Mental Health Support
At Central Coast Haematology, we know just how difficult physical illness can be on one’s mental health. Mental health support is important for all patients, especially those who are experiencing treatment for haematological malignancies. There are a range of support services available throughout the Central Coast, all aimed at helping patients and families deal with the physical and emotional changes associated with their diagnosis and progression of the disease.
If you, or a loved one, feel that you would benefit from access to counselling, support groups or community care services, please see if any of the services below could be of use to you or inform our office and we will do our utmost to assist you.
The Global Wellness Institute defines wellness as the active pursuit of activities, choices and lifestyles that lead to a state of holistic health. Central Coast Haematology encourages and supports patients to make choices that lead toward an outcome of optimal holistic health and wellbeing.
A healthy lifestyle, encompassing regular physical activity, proper nutrition, tobacco cessation, and routine vaccinations is important for everyone. For patients with haematological malignancies these actions will reduce the risk of developing a secondary cancer, increase overall survival, and improve mental and physical health.
The Clinical Oncological Society of Australia recommends all patients with cancer take part in the same amount of regular physical activity recommended for the general population, aiming for at least 150 minutes of exercise per week, at least 150 minutes of moderate intensity each week; and two to three resistance exercise sessions each week targeting the major muscle groups.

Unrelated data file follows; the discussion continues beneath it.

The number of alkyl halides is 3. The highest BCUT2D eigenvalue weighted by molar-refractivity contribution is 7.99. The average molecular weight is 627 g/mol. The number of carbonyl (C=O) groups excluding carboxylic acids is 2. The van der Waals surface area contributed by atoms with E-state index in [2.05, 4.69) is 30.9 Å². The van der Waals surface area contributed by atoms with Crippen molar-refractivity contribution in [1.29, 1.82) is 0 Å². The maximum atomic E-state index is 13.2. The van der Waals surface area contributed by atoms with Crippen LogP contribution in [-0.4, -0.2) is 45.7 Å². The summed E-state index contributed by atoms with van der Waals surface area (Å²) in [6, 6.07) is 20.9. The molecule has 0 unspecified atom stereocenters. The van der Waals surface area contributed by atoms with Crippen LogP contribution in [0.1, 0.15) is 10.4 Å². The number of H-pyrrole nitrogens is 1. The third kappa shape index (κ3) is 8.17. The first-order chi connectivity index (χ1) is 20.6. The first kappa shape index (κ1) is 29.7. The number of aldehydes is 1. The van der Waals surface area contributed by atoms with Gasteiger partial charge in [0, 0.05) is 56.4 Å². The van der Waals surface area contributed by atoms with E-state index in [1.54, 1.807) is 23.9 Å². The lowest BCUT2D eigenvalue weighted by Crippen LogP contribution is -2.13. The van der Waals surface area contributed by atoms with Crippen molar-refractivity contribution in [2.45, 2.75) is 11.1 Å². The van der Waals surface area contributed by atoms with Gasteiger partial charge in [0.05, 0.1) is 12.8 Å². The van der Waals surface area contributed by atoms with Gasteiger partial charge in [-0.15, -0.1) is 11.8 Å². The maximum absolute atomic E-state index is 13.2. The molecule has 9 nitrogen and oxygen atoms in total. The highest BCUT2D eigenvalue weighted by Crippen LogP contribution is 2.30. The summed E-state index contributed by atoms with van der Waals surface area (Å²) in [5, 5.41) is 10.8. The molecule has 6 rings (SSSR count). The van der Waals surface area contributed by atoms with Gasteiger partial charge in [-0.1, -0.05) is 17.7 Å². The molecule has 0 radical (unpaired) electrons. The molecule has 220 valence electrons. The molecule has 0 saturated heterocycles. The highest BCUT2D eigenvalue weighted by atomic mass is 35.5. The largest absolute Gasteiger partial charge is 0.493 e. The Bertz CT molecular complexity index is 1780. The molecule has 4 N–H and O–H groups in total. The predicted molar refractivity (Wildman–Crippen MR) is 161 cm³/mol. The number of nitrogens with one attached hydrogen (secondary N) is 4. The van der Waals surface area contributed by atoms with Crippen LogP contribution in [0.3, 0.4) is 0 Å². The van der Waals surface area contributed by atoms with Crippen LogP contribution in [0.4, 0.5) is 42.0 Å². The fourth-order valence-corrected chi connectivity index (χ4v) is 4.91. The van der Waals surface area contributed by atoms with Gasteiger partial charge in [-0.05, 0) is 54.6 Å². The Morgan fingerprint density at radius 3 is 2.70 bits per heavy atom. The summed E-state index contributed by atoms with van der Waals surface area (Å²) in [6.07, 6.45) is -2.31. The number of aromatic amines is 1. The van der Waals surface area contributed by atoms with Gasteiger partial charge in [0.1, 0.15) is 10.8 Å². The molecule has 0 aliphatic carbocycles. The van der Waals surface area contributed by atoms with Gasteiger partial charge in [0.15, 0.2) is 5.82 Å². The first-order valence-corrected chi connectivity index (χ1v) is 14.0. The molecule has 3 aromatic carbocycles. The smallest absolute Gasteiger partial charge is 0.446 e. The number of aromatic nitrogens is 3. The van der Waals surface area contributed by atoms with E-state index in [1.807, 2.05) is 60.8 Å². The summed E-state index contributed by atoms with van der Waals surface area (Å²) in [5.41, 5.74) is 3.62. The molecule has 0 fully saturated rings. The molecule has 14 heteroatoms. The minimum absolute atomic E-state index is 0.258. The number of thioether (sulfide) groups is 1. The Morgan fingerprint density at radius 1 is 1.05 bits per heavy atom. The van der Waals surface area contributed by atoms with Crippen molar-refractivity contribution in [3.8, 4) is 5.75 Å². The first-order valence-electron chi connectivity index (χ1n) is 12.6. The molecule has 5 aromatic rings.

All patients are encouraged to discuss with Cecily Forsyth Jacqui, Jagger or your GP before embarking on an exercise program. Support of an exercise physiologist or physiotherapist can be very helpful to provide an individualised exercise program and motivational support.
Proper nutrition is also important for patients with cancer and chronic illnesses. Research shows that a healthy diet may slow the progression of cancer, decrease the risk of recurrence, and increase overall survival.
A healthy diet can also help avoid obesity and weight gain, both of which may increase the risk of some treatment-related side effects and lead to greater risk of recurrence and death. Guidelines recommend a minimum of five servings of fruits and vegetables a day, choosing high-fiber whole grains and lean protein, and limiting the amount of dairy fat consumed.
Smoking cessation is especially important for patients with haematological malignancies. Continuing to smoke increases overall mortality and cancer-related mortality as well as the risk for secondary cancers and treatment-related toxicity.
Assistance with smoking cessation can be found via the link below.
Patients with hematological malignancies are at risk for a number of infections that are potentially preventable by vaccinations such as pneumococcal infections and influenza. Treatments, especially with monoclonal antibodies and stem cell transplantation, reduces the response to vaccination and it is therefore recommended that patients be vaccinated before initiating immunosuppressive therapy. Patients with haematological malignancies should not receive live vaccines
(e.g. Zostavax) since severe and fatal complications have been reported.
Many psychosocial interventions, including peer support programs, cognitive behavioral therapy, supportive psychotherapy, and psychotropic medications have been shown to be effective at relieving the emotional distress that accompanies many chronic illnesses, including cancer.
Chronic Disease Management Plan - a chronic disease management plan (or team care arrangements) can be made with your GP.
For more information please click on the links below.